• ARTSAT:On-Orbit




技術提供:doubleNegatives Architecture データ提供:東京大学中須賀研 PRISMチーム

INVADER travels the sky in an inclined orbit with an angle of 65degrees, at a latitude between –65 and +65 degrees. As it is in a polar sun-synchronous orbit and therefore passes a certain position at a different time each day, it will go through periods of permanent solar irradiation, as well as periods during which it will be half irradiated and half hidden from the sunlight, which makes heat and power design extremely tricky tasks.

At Terminal 3 "Location", the position of the PRISM satellite in relation to the earth's surface and ground station, as well as the satellite's transmissible, visible range are depicted in a Mercator projection based on the satellite's direction of movement and position in relation to the earth on a given day. Here it is possible to observe gradual shifts in the relationship between the satellite's orbit and the earth surface due to the rotation of the earth. Communication between the ground station on The University of Tokyo's Hongo Campus and the satellite will be possible four times each day. While looking at the map based on the satellite, visitors can further experience both visually and acoustically via radio waves how the satellite that cannot be seen with the naked eye moves closer within visible range, and slowly disappears again after the correspondence.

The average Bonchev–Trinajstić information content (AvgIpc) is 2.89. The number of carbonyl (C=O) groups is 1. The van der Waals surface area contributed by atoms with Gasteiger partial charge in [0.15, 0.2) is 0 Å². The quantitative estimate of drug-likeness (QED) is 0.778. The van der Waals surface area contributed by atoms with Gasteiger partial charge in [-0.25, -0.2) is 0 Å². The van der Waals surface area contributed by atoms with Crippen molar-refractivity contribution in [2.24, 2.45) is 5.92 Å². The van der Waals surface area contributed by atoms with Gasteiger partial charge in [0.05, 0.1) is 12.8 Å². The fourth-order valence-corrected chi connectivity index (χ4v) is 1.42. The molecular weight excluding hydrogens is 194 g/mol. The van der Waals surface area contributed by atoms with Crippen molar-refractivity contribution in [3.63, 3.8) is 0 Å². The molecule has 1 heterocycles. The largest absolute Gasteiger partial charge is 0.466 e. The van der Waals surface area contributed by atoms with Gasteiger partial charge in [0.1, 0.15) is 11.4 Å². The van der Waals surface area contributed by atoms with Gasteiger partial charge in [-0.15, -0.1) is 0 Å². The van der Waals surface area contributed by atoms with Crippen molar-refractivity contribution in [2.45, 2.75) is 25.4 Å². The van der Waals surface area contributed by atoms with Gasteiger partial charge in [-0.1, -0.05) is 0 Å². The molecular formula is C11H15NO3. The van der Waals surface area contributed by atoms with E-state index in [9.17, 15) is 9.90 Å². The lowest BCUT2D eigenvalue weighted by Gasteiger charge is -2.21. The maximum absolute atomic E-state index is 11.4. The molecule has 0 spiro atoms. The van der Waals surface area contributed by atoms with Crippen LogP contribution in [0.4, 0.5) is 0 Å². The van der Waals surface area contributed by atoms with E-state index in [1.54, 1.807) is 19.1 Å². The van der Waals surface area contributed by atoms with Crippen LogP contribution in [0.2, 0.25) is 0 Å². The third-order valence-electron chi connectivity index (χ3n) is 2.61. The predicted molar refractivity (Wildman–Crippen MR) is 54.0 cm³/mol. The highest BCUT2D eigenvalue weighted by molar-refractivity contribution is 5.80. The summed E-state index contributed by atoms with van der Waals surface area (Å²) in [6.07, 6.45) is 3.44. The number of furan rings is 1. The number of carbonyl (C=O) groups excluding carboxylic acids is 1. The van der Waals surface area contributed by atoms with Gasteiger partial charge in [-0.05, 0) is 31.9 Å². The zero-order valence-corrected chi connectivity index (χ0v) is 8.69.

Tama Art University is presently setting up a new ground station for the "ARTSAT: Art and Satellite Project". Nonetheless, a singular ground station can communicate with a satellite for a total of not much more than 25 minutes per day, which means that the total volume of data exchanged at a speed of 1,200bps between INVADER and the ground station can amount to only 11 kilobytes per day.

Data contributed by PRISM Project Team, Intelligent Space Systems Laboratory, The University of Tokyo